WT32i Test Board

WT32i Test Board Layout

This is a test board for the Silicon Labs WT32i Bluetooth audio module (formerly Bluegiga).

This board is designed to test the Bluetooth audio interface to the GotT but may also prove useful in future applications.

The WT32i is an audio specific Bluetooth® 3.0 Classic module incorporating a certified Bluetooth class 1 radio (~100 meters line-of-sight) and software stack.

Because the WT32i is a Bluetooth Classic module, a headset supporting Bluetooth Classic 3.0 or earlier is required.

While many headsets do have backwards compatibility with Bluetooth Classic devices a headset which does not support Bluetooth Classic 3.0 or earlier will not work with the WT32i.
The only headset currently tested with the GotT test board is the Plantronics Voyager Edge.
Other headsets may or may not work at all.

Prevailing Potential

The power source for the WT32i test board may be provided either directly or stepped down from the +5V provided by the external serial connection USB to UART adapter.

A TPS79933 fixed +3.3V LDO linear regulator is used to provide voltage regulation if power is supplied through the UART adapter.
This regulator can be bypassed, powering the board directly, by connecting a power supply capable of delivering a regulated +3.3V at at least 200mA to the 3.3V header pin near the top left of the board in the layout above.
It is not advisable to attempt to use both methods of powering the board simultaneously.

Shining Spectacle

Two LEDs are included on the WT32i test board.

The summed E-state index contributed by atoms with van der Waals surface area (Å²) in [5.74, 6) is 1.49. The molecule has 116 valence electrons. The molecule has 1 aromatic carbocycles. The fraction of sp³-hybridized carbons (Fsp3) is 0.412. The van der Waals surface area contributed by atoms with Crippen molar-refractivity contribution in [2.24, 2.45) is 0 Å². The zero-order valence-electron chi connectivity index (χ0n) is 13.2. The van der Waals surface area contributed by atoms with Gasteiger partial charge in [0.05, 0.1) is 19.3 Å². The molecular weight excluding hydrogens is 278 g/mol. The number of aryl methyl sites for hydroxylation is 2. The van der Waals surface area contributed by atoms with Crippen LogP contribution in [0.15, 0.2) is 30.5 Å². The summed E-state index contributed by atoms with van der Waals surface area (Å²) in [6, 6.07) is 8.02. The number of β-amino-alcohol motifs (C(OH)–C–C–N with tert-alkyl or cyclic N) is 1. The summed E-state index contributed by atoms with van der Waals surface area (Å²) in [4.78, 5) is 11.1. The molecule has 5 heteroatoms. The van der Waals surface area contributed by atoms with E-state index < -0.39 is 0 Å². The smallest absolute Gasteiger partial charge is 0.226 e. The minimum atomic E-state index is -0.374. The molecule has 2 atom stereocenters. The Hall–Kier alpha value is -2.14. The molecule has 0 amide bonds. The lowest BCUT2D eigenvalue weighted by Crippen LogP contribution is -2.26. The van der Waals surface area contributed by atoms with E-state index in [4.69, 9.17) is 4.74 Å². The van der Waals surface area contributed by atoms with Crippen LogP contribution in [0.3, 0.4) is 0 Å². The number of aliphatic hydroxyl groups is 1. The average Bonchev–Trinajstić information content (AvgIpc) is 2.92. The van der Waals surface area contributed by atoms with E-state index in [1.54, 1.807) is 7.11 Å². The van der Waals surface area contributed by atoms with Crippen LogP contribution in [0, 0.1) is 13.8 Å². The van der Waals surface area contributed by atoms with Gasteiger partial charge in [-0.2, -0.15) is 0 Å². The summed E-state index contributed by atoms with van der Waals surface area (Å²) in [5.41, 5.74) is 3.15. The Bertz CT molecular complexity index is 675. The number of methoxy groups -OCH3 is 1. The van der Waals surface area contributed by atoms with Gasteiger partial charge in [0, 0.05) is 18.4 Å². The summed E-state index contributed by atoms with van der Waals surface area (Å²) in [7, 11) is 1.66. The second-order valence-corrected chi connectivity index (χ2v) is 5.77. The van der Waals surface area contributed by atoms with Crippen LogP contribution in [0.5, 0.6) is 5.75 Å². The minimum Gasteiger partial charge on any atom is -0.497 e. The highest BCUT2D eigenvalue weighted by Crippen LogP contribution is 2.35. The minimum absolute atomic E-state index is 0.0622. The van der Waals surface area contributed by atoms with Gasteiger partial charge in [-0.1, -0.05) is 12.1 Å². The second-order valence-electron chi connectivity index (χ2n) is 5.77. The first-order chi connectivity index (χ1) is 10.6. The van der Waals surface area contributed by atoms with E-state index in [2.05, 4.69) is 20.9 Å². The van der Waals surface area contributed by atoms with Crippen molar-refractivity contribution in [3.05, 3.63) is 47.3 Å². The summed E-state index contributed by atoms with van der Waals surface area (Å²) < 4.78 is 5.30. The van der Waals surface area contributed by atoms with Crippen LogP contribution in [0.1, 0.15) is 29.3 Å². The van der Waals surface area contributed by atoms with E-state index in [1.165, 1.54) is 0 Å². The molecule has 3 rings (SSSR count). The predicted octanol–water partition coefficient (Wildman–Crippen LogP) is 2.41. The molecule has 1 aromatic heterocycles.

One is connected to the output of the power supply and will light up when the board is powered on.
The other is connected to PIO3 (PIN 10) of the WT32i and is intended to used to indicate when a headset is connected.
This functionality is controlled through the software API of the WT32i and is covered in the Software section below.

Sound Signaling

The test board provides single-ended stereo analog audio output via a standard 3.5 mm headphone jack.

While the WT32i supports differential audio signaling, which is highly recommended for the perfect common mode noise rejection and superior 3dB higher amplitude, single-ended output was chosen instead.
The primary reasoning behind this was the use of headphones for repeated audio testing and the fact that the current amplifier design only accepts single-ended inputs.

Refined Resonance

The filtering stage of the line out was chosen based upon available reference material and numerous sources of best practices in audio design.

Great Grounding

To avoid RF noise coupling, minimization of Ground loops is critical.
All traces are kept as short as reasonably possible and return current paths are all connected directly to the solid Ground plane immediately by placing Ground vias next to all component Grounds.
A Ground plane follows the audio traces in parallel from start to end and a solid Ground plane runs under the traces wherever possible.